By Letícia Duarte
In 2022, Brazilian Indigenous activist Sonia Guajajara was recognized by TIME magazine as one of the 100 most influential people in the world. Now, as the head of Brazil’s first-ever Ministry of Indigenous Peoples, she faces the challenge of implementing the policies she has always advocated for.
A recent achievement came when, following her advice, President Lula vetoed the most controversial points of the Time Frame Bill, which would have limited the ability of Indigenous peoples to gain formal recognition of their ancestral territories. But the challenges keep mounting. Despite Lula’s administration having resumed the demarcation of indigenous lands, the process to formalize the new territories remains stuck in another ministry.
Report for the World spoke with Brazilian corps member Jullie Pereira, who covers indigenous communities for our newsroom partner InfoAmazonia, about the challenges and opportunities presented in the first 10 months of Guajajara as a minister and the impact of the new policies on the communities she covers:
Report for the World. What is the impact of the creation of the Ministry of Indigenous Peoples in Brazil for the communities you cover?
Jullie Pereira: The creation of the ministry was an important milestone for indigenous peoples, especially women, who see the minister Sonia Guajajara as a symbol of women’s empowerment and as a reminder of the strength of this movement. In a recent interview, cacique Panh Ô Kayapó told me about this moment: “In the past, only men could lead, hold positions, represent their peoples. Women could do nothing. Having Sonia at the head of the ministry made me stronger. It strengthens us to face men,” she said. So, having an indigenous woman leading this ministry was the result of this growing movement of women who are fighting for their spaces in their communities every day.
RFW: Sonia Guajajara is an internationally recognized indigenous leader. How do you evaluate her performance as a minister so far?
Pereira: The Ministry of Indigenous Peoples has been able to make itself present in important decisions for Indigenous peoples. I cite as an example the decision of President Lula to veto the Time Frame Bill (PL 2903). It was a long-awaited response that required the minister’s coordination. But she also suffered a significant setback at the beginning of the year when Congress did not allow the Ministry of Indigenous Peoples to be responsible for declaring indigenous lands within the territory demarcation process. This was very detrimental to the management. The process continues with the Ministry of Justice, which has not yet formalized any declaration of lands.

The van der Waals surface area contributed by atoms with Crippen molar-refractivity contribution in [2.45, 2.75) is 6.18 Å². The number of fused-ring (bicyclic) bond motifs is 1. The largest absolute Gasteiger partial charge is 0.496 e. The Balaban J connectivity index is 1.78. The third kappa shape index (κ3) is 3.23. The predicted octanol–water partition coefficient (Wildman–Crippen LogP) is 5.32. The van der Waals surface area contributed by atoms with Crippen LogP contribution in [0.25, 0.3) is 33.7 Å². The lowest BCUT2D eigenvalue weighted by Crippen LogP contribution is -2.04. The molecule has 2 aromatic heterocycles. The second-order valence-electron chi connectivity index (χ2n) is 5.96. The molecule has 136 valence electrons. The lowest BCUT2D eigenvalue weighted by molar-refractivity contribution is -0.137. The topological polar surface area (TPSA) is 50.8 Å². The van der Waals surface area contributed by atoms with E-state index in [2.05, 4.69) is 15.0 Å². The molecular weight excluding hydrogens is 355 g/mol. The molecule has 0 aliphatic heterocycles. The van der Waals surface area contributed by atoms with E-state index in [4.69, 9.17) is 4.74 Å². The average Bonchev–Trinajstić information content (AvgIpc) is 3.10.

RFW: What is the biggest challenge ahead on indigenous rights?
Pereira: Indigenous peoples are at a crucial moment in Brazil because they are fighting to prevent the country’s territorial policy from causing more deaths. They are trying to protect not only themselves but also the forest. The Time Frame Bill and its developments (that are still in discussion in the Congress) are the biggest current challenges and they are all focused on it. Then, we have the challenge of demarcating indigenous lands, which needs to be faster and has a strong impact on reducing deforestation.
RFW: About the media coverage of Brazilian indigenous peoples, what areas do you think are receiving little attention from the media, whether national or international?
Pereira: I see that the impact of the climate crisis on indigenous peoples and their territories still needs more attention. We know that there are floods, droughts, daily disasters of landslides, and houses dragged by mud. In Manaus, the smoke takes over the city. We see on the news the impact of high temperatures in Europe and the United States. However, we see little about how all this impacts certain indigenous peoples, their villages and their children. It deserves more attention.
RFW: Any reading you recommend for those who want to learn more about it?
Pereira: I always recommend Ideas to Postpone the End of the World, by Ailton Krenak. Now this recommendation gets more special as, a few months ago, the author became the first indigenous person elected to the Brazilian Academy of Letters. His book is an important basis for understanding his vision of the capitalist world and how this model is affecting the way of life of indigenous populations. It is a good book to start understanding what we are living through.